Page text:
face recognition

Facial recognition systems as a security protocol have grown in presence in recent years, mainly thanks to their implementation on some mobiles.

Like all technology, this system has certain base vulnerabilities. Depending on the robustness of each system, these could be violated with photographs or using the face of the lock holder in unforeseen situations, such as while sleeping. To address these weaknesses, a new alternative was presented.

Facial unlocking with gestures, as a two-step reinforced option

This proposal was presented by Brigham Young University Professor of Electrical and Computer Engineering, D.J. Lee, who says there is a better and more reliable one to use a face as an access mechanism for restricted control.

El mecanismo se llama C2FIV, sigla de Concurrent Two-Factor Identity Verification (‎verificación simultánea de identidad de dos factores‎, en español). To validate an unlock order, the system recognizes the facial identity of the person in front of the camera and a specific movement or gesture.

To set up this unlocking system, the user must stand in front of the camera and record a short one- or two-second video of a specific movement with the face or lips, reading a secret phrase. The video is then processed on the device, where facial features are analyzed, plus the trajectory of face movement, and stored for further identity verification.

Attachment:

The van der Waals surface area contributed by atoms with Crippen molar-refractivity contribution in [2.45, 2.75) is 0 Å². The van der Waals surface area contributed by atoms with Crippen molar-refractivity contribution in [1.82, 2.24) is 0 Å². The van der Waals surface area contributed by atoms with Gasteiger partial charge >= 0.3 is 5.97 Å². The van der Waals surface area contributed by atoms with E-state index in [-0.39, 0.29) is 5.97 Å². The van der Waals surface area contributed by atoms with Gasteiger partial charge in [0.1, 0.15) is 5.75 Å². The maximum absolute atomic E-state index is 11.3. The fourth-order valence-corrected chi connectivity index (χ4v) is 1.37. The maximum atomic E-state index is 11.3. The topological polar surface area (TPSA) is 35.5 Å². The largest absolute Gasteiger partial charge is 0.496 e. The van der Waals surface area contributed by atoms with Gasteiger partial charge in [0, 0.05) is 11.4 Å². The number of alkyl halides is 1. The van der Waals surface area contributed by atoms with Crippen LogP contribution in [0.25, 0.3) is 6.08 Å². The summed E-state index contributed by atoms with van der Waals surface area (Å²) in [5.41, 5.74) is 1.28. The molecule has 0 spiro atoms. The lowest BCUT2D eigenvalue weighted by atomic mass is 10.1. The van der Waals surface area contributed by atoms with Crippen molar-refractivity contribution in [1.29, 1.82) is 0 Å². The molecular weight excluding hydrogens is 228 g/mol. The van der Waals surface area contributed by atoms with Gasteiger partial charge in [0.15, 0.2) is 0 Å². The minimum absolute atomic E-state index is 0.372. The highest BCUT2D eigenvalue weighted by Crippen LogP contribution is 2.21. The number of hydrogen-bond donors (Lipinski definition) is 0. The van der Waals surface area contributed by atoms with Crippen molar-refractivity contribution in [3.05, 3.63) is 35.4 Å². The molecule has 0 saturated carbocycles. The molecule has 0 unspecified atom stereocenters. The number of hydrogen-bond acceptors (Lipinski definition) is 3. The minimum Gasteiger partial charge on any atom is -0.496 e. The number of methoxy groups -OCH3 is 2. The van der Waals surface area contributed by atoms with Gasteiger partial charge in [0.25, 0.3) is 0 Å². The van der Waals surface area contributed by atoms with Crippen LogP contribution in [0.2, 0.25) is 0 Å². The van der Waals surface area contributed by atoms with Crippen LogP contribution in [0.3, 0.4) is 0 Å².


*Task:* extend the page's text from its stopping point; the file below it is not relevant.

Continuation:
In a preliminary study, Professor Lee and his Ph.D. student Zheng Sun recorded 8,000 video clips containing facial movements of 50 subjects. These movements included flickering, jaw movements, smiling or raising eyebrows, and many other random facial gestures to train the neural network. They then produced a set of positive and negative facial motion pairs and entered a higher score for the positive pair (paired pair between the request made and the previously configured records).

C2FIV relies on an integrated neural network framework to simultaneously learn facial features and actions. The framework models dynamic and continuous data, such as facial movement, where all recorded frames should be considered, unlike still photos that can describe people.

face recognition

With this integrated neural network framework, the user's facial actions and features can be embedded and stored on a server or device. Once enabled, when the system receives unlock requests, the computer will compare the newly generated embeddings with those stored in its database to validate the requests. The user's identity verification process is governed by a predefined threshold for assessing similarities between new and previously stored additions.

Lee has already patented this technology. According to his own statements, the idea behind this project is not to compete with Apple, nor to seek for this system to be implemented on smartphones. According to the plans of its creator, C2FIV's vocation is broader, including access to restricted areas in a job establishment, to log in to online banking, for the use of ATMs and even, to dispense with a car key.

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